Monday, March 21, 2011

Reader's Diary #696- Alice Dunbar-Nelson: Violets


This is the first of a few pre-written posts scheduled to be published while I am away in New Orleans.

Hailing from New Orleans, Alice Dunbar-Nelson is remembered for her writings, her role in the Harlem Renaissance, her fight for African-American and women's rights, and for being a bisexual. Where's the biopic already?

But might this be a case of an author being more interesting than her writing? Check out "Violets."
For in the dawn of the perfect morn, it had arisen, stretched out its arms in glorious happiness to greet the Saviour and said its hallelujahs, merrily trilling out carols of bird, and organ and flower-song.
Um...

What was up with that saccharine mess? Okay, the woman is clearly in love, and okay, so sometimes when we're in those early stages, we say and do things that in retrospect are a little, shall we say, nauseating.
Keep them always in remembrance of me, and if ought should occur to separate us, press these flowers to your lips, and I will be with you in spirit, permeating your heart with unutterable love and happiness.
Good Lord, it continues.

This has to be forced right? Dunbar-Nelson is making a point, isn't she?
The giddy, dancing sunbeams laugh riotously in field and street; birds carol their sweet twitterings everywhere, and the heavy perfume of flowers scents the golden atmosphere with inspiring fragrance.
Okay, make the point already. Yes, those teen dance movies were stupid, but we don't need 90 minutes of the Wayans Brothers' Dance Flick to point that out?

Was Dunbar-Nelson a Wayans? Or was the sentimental tripe not intentional? Neither choice is particularly promising. But wait...

There's a twist ending.

Is it worth it? I can't decide quite yet, but I'm leaning towards no. Your thoughts?

(Did you write a post for Short Story Monday? If so, please leave a link in the comments below?)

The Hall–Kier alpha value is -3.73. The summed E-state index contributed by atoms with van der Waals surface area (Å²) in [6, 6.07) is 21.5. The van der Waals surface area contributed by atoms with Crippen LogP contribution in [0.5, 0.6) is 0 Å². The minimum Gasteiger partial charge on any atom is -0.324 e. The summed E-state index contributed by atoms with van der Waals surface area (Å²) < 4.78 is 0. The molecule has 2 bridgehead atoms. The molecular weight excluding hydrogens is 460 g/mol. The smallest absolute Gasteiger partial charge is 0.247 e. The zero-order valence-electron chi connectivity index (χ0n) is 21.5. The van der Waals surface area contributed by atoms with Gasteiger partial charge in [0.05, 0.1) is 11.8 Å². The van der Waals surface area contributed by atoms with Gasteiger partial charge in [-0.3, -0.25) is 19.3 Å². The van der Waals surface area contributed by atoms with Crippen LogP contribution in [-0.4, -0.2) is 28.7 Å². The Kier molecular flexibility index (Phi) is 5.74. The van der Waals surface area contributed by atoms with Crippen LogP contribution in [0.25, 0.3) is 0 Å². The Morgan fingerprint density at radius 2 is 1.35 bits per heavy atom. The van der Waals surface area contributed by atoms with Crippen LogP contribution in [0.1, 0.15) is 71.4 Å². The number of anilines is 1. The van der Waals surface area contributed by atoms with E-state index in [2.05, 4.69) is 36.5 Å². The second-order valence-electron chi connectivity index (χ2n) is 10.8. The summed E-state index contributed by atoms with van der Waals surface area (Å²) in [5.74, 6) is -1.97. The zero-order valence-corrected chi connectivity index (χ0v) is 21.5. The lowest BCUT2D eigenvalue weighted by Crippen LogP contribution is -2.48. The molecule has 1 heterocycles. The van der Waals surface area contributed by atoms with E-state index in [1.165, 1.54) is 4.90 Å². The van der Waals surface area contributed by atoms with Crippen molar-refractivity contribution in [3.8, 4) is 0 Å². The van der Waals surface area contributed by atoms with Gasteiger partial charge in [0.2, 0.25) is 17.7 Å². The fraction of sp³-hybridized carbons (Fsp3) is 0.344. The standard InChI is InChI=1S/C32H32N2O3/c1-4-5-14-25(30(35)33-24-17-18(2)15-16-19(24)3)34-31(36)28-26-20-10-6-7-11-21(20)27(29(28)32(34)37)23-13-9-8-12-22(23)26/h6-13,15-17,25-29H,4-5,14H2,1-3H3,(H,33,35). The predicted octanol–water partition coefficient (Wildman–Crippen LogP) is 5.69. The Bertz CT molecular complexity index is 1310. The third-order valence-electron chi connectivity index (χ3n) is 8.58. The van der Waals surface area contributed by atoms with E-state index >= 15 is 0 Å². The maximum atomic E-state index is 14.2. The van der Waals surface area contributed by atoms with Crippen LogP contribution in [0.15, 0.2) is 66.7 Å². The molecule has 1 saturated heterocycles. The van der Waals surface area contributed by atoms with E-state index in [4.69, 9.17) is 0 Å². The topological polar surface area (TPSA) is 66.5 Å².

8 comments:

Teddy Rose said...

LOL! It sounds like a poem my 9th grade English teacher made us study, discuss, and dissect. I really don't want to go there again!

Alice Dunbar-Nelson's life sound much more fascinating than her writing!

I hope your having a great time in New Orleans!

I read another Oscar Wilde: http://teddyrose.blogspot.com/2011/03/model-millionaire-note-of-admiration-by.html

Barbara Bruederlin said...

I don't think I can read this! You have already done the dirty work for us, thankfully.

C.B. James said...

Enjoy New Orleans. That's someplace I hope to visit one day.

I read one by James Purdy.

http://readywhenyouarecb.blogspot.com/2011/03/reaching-rose-by-james-purdy.html

carolsnotebook said...

Oh, my! She does sound like she had a fascinating life though.

I hope you're enjoying New Orleans.

I read a ghost story today.
http://carolsnotebook.wordpress.com/2011/03/21/short-story-monday-the-botathen-ghost-by-robert-stephen-hawker/

Em said...

You don't make this story sound appealing!

After a little absence - I went to Spain (for real and not through short stories!) - I'm back on my Canadian tour with Clark Blaise.
http://emeire.wordpress.com/2011/03/21/north-by-clark-blaise/

Em

Em said...

You don't make this story sound appealing!

After a little absence - I went to Spain (for real and not through short stories!) - I'm back on my Canadian tour with Clark Blaise.
http://emeire.wordpress.com/2011/03/21/north-by-clark-blaise/

Em

JoAnn said...

Oh dear, think I'll pass on this one! Hope you're having a great time though.

I'm a day late, but read a story by Richard Yates. He's quickly becoming a favorite.
http://lakesidemusing.blogspot.com/2011/03/no-pain-whatsoever-by-richard-yates.html

Cozy in Texas said...

Thanks for the review. I agree with Teddy Rose.
Ann